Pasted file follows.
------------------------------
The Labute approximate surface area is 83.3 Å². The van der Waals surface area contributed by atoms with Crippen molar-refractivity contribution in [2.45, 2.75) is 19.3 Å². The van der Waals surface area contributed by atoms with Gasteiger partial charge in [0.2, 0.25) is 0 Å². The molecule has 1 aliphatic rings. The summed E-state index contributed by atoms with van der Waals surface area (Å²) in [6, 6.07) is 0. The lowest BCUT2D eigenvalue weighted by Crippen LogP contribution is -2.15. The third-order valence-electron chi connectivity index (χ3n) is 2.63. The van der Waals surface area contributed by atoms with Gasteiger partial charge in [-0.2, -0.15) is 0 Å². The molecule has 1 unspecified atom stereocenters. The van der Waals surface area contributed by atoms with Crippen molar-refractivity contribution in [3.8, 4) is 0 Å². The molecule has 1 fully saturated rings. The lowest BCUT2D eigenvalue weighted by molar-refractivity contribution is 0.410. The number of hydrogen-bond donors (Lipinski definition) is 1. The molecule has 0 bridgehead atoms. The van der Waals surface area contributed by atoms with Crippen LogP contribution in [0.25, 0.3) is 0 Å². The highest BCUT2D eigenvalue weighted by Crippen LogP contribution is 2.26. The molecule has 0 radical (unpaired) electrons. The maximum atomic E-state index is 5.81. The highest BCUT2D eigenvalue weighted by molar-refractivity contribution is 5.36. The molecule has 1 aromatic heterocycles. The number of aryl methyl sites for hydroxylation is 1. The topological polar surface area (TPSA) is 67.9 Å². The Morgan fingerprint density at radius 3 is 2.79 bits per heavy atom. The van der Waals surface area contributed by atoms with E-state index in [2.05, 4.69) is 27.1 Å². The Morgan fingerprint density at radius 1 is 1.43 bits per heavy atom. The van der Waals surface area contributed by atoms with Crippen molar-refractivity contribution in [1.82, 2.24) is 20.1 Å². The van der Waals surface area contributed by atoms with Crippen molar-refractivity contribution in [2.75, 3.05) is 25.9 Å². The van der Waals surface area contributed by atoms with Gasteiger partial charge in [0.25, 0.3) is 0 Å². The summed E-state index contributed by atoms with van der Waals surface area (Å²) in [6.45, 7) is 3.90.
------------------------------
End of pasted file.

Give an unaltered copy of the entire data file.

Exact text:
The Labute approximate surface area is 83.3 Å². The van der Waals surface area contributed by atoms with Crippen molar-refractivity contribution in [2.45, 2.75) is 19.3 Å². The van der Waals surface area contributed by atoms with Gasteiger partial charge in [0.2, 0.25) is 0 Å². The molecule has 1 aliphatic rings. The summed E-state index contributed by atoms with van der Waals surface area (Å²) in [6, 6.07) is 0. The lowest BCUT2D eigenvalue weighted by Crippen LogP contribution is -2.15. The third-order valence-electron chi connectivity index (χ3n) is 2.63. The van der Waals surface area contributed by atoms with Gasteiger partial charge in [-0.2, -0.15) is 0 Å². The molecule has 1 unspecified atom stereocenters. The van der Waals surface area contributed by atoms with Crippen molar-refractivity contribution in [3.8, 4) is 0 Å². The molecule has 1 fully saturated rings. The lowest BCUT2D eigenvalue weighted by molar-refractivity contribution is 0.410. The number of hydrogen-bond donors (Lipinski definition) is 1. The molecule has 0 bridgehead atoms. The van der Waals surface area contributed by atoms with Crippen LogP contribution in [0.25, 0.3) is 0 Å². The highest BCUT2D eigenvalue weighted by Crippen LogP contribution is 2.26. The molecule has 0 radical (unpaired) electrons. The maximum atomic E-state index is 5.81. The highest BCUT2D eigenvalue weighted by molar-refractivity contribution is 5.36. The molecule has 1 aromatic heterocycles. The number of aryl methyl sites for hydroxylation is 1. The topological polar surface area (TPSA) is 67.9 Å². The Morgan fingerprint density at radius 3 is 2.79 bits per heavy atom. The van der Waals surface area contributed by atoms with E-state index in [2.05, 4.69) is 27.1 Å². The Morgan fingerprint density at radius 1 is 1.43 bits per heavy atom. The van der Waals surface area contributed by atoms with Crippen molar-refractivity contribution in [1.82, 2.24) is 20.1 Å². The van der Waals surface area contributed by atoms with Crippen molar-refractivity contribution in [2.75, 3.05) is 25.9 Å². The van der Waals surface area contributed by atoms with Gasteiger partial charge in [0.25, 0.3) is 0 Å². The summed E-state index contributed by atoms with van der Waals surface area (Å²) in [6.45, 7) is 3.90.